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Church History Chapter 7

Church History Chapter 7
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Difference between Christianity in the East and the West during the 6th, 7th, and 8th centuries
There was a separation of Church and state in the West (Rome), but in the East (Constantinople), it was united. The Emperor of the East was also seen as the head of the Church.
Caesaropapism
System in which the temporal ruler extends his own power to ecclesiastical and theological matters. Such emperors appointed bishops and the Eastern Patriarch, directed the development of liturgical practices, and even aided the recruitment of monks. It says that the state has superiority over the Church.
Monophysistism
belief that Jesus has only one nature (divine), instead of the traditional Christian teaching that Jesus has two natures, human and divine
Emperor Justinian I
The last great ruler in the Roman tradition, he undertook the collection and systemization of all Roman law.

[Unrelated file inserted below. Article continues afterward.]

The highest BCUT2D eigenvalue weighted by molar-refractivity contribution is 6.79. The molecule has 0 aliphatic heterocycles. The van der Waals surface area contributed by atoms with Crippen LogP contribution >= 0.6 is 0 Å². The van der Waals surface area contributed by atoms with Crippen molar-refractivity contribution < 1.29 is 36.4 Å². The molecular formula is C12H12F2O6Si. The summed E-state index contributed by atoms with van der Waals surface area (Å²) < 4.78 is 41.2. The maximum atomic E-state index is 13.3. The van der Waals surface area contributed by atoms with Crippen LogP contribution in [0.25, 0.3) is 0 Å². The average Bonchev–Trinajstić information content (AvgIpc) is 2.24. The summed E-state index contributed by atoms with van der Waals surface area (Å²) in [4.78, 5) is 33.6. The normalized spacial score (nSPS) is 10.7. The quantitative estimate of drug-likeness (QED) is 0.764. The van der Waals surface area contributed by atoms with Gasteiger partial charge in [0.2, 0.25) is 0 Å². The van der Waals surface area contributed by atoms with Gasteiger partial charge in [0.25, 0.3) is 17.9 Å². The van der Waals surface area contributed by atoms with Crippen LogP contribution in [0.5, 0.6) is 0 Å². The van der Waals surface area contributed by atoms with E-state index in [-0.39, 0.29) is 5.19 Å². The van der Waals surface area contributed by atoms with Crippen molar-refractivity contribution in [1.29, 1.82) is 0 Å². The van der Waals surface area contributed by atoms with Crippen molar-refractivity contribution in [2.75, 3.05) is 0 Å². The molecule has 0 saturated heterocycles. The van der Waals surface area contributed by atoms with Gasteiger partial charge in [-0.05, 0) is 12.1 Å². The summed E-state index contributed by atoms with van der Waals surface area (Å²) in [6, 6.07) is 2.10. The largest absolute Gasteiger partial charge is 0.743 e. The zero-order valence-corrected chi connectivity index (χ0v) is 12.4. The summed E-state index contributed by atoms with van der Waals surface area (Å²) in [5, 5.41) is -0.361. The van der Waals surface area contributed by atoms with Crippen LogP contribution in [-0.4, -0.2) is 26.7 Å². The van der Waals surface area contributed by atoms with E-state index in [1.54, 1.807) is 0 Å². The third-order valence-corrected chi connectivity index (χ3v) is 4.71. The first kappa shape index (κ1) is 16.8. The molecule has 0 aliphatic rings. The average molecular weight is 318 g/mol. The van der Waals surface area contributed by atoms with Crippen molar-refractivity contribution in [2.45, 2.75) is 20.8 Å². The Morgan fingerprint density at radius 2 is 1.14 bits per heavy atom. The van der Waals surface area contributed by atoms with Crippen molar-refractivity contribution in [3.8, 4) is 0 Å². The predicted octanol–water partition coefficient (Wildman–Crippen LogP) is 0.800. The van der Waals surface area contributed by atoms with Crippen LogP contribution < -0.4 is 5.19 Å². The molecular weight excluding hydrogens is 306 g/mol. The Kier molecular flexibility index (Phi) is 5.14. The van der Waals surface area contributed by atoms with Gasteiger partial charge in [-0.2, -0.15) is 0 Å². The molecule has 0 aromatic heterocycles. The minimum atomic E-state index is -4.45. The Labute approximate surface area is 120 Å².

Codex Justinianus
Compiled under Emperor Justinian I, the codex was a collection and systemization of all Roman law as it had developed from his predecessors put together for the purpose of legal uniformity throughout the empire. It is the basis for canon law as well as the civil law throughout Europe.
Hagia Sophia
"Holy Wisdom;" most famous example of Byzantine architecture, it was built under Justinian I and is considered one of the most perfect buildings in the world. Has been a Christian Church but is currently a Mosque.
Emperor Heraclius
rearranged empire military; provinces became themes ruled by generals led by the emperor
Byzantine Crusade
crusade of Heraclius which included his invasion of Persia; was victorius and entered Jerusalem to venerate the relic of the true cross, he liberated Jerusalem (261)
Icons
Two-dimensional pictures of Christ, the Virgin Mary, or other religious figure; used as invitations or doorways to prayer; not meant to be worshipped, but many took it that way; has to include 4 things: animal, mineral, plants, and human
Iconoclast
"image breaker;" people who believed icons were being worshipped and saw it as immoral, so they destroyed them
The First Iconoclasm
under the influence of Judaism (Name of Yahweh), Islam (depictions of Allah and Muhammad, and Monophysitism (Christ); Emperor Leo III wanted to unify the Empire but runs into "idoltry;" he issues an edict (he took the OT and thought it to mean that the world was being punished for worshipping idols); Eastern monks were persecuted for not giving up their icons; Pope St Gregory condemned this and excommunicated Leo III